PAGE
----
Every season, football players sustain brutal injuries—some recover, some never play again, and an unlucky few end up with terrible handicaps with long-term ramifications. One of the worst unintended side effects of life as a professional football player has to be brain damage, a common result of multiple concussions (seen as par for the course in the game of football, to mix sports metaphors), and the subject of Will Smith’s latest film, Concussion.
One of the first people to stand up in defense of the players’ well-being was Dr. Bennet Omalu, a Nigerian-American physician who pioneered research into the effects of repeated concussions and took on the NFL in the process. In one of those meaty dramatic roles that A-list actors so cherish come Oscar season, Will Smith stars as the good doctor in a dramatization of the GQ article “Game Brain,” which tells the gripping true story of Dr. Omalu and his colleagues’ efforts to force the NFL to recognize the deleterious effects of their own enterprise. After all, the NFL’s concern for its players’ welfare ends the moment they leave the roster.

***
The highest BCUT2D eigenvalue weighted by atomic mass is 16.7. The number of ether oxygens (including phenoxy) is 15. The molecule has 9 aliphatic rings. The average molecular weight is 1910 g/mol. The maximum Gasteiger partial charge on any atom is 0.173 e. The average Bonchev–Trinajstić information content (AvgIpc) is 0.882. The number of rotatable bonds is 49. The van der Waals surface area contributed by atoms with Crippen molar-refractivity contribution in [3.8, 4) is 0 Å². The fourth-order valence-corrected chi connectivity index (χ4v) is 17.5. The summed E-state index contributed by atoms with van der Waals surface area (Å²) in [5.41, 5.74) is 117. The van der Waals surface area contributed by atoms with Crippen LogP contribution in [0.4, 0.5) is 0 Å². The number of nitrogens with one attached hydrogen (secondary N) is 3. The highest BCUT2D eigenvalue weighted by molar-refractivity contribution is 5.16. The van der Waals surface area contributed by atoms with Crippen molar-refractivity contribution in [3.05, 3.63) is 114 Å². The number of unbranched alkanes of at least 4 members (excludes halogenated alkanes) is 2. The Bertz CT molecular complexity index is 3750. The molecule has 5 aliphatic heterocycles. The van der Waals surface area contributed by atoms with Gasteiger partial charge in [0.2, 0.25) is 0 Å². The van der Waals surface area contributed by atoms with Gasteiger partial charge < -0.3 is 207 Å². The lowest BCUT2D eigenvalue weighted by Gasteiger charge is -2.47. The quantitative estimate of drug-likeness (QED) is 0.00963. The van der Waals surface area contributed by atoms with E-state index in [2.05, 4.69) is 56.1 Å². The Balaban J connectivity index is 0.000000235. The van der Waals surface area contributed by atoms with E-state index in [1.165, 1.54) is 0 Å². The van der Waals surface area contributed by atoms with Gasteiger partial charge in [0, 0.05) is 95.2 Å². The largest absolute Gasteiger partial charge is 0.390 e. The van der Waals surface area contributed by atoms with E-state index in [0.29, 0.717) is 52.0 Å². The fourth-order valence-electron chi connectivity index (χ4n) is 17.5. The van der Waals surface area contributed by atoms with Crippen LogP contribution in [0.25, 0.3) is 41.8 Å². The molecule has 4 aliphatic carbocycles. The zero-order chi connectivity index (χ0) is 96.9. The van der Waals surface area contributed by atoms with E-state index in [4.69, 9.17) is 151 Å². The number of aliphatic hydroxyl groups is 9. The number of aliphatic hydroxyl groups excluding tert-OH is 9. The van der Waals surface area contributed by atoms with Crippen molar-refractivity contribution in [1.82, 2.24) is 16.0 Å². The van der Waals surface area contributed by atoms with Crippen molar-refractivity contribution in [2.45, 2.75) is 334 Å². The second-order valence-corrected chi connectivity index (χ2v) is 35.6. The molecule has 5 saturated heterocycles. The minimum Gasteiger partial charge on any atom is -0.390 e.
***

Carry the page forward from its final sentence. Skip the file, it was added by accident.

The feature, currently slated for a Christmas Day release, was directed and written by Peter Landesman of 2013’s historical drama Parkland, and the cast also includes Alec Baldwin, Albert Brooks, Luke Wilson, and Gugu Mbatha-Raw. At this point, we’ve all got a choice to make: it’s Christmas Day and you’re trying to sneak away from your family for a few hours. Do you lift your spirits with Concussion or sate your bloodlust with The Hateful Eight?
Let us know your choice in the comments below.